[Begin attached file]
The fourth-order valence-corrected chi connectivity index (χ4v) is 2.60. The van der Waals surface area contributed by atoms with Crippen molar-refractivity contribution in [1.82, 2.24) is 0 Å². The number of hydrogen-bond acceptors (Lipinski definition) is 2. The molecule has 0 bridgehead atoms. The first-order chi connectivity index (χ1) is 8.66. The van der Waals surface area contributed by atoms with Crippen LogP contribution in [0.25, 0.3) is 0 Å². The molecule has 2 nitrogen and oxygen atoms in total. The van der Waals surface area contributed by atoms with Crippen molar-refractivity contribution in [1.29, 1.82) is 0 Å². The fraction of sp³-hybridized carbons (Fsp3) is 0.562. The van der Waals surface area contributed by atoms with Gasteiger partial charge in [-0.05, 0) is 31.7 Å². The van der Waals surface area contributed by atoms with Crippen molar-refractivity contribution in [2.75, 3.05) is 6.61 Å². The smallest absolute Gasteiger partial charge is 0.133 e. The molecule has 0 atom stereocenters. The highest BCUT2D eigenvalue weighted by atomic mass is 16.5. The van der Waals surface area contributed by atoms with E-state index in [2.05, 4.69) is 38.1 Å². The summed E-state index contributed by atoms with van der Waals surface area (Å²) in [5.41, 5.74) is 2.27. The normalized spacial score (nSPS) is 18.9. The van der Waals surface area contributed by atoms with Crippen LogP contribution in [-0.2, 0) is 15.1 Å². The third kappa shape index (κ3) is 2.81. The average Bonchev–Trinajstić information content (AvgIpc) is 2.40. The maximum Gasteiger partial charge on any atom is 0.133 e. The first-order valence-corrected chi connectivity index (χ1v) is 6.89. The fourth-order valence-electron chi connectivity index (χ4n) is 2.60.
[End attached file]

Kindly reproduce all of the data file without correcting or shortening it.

The fourth-order valence-corrected chi connectivity index (χ4v) is 2.60. The van der Waals surface area contributed by atoms with Crippen molar-refractivity contribution in [1.82, 2.24) is 0 Å². The number of hydrogen-bond acceptors (Lipinski definition) is 2. The molecule has 0 bridgehead atoms. The first-order chi connectivity index (χ1) is 8.66. The van der Waals surface area contributed by atoms with Crippen LogP contribution in [0.25, 0.3) is 0 Å². The molecule has 2 nitrogen and oxygen atoms in total. The van der Waals surface area contributed by atoms with Crippen molar-refractivity contribution in [1.29, 1.82) is 0 Å². The fraction of sp³-hybridized carbons (Fsp3) is 0.562. The van der Waals surface area contributed by atoms with Gasteiger partial charge in [-0.05, 0) is 31.7 Å². The van der Waals surface area contributed by atoms with Crippen molar-refractivity contribution in [2.75, 3.05) is 6.61 Å². The smallest absolute Gasteiger partial charge is 0.133 e. The molecule has 0 atom stereocenters. The highest BCUT2D eigenvalue weighted by atomic mass is 16.5. The van der Waals surface area contributed by atoms with E-state index in [2.05, 4.69) is 38.1 Å². The summed E-state index contributed by atoms with van der Waals surface area (Å²) in [5.41, 5.74) is 2.27. The normalized spacial score (nSPS) is 18.9. The van der Waals surface area contributed by atoms with Crippen LogP contribution in [-0.2, 0) is 15.1 Å². The third kappa shape index (κ3) is 2.81. The average Bonchev–Trinajstić information content (AvgIpc) is 2.40. The maximum Gasteiger partial charge on any atom is 0.133 e. The first-order valence-corrected chi connectivity index (χ1v) is 6.89. The fourth-order valence-electron chi connectivity index (χ4n) is 2.60.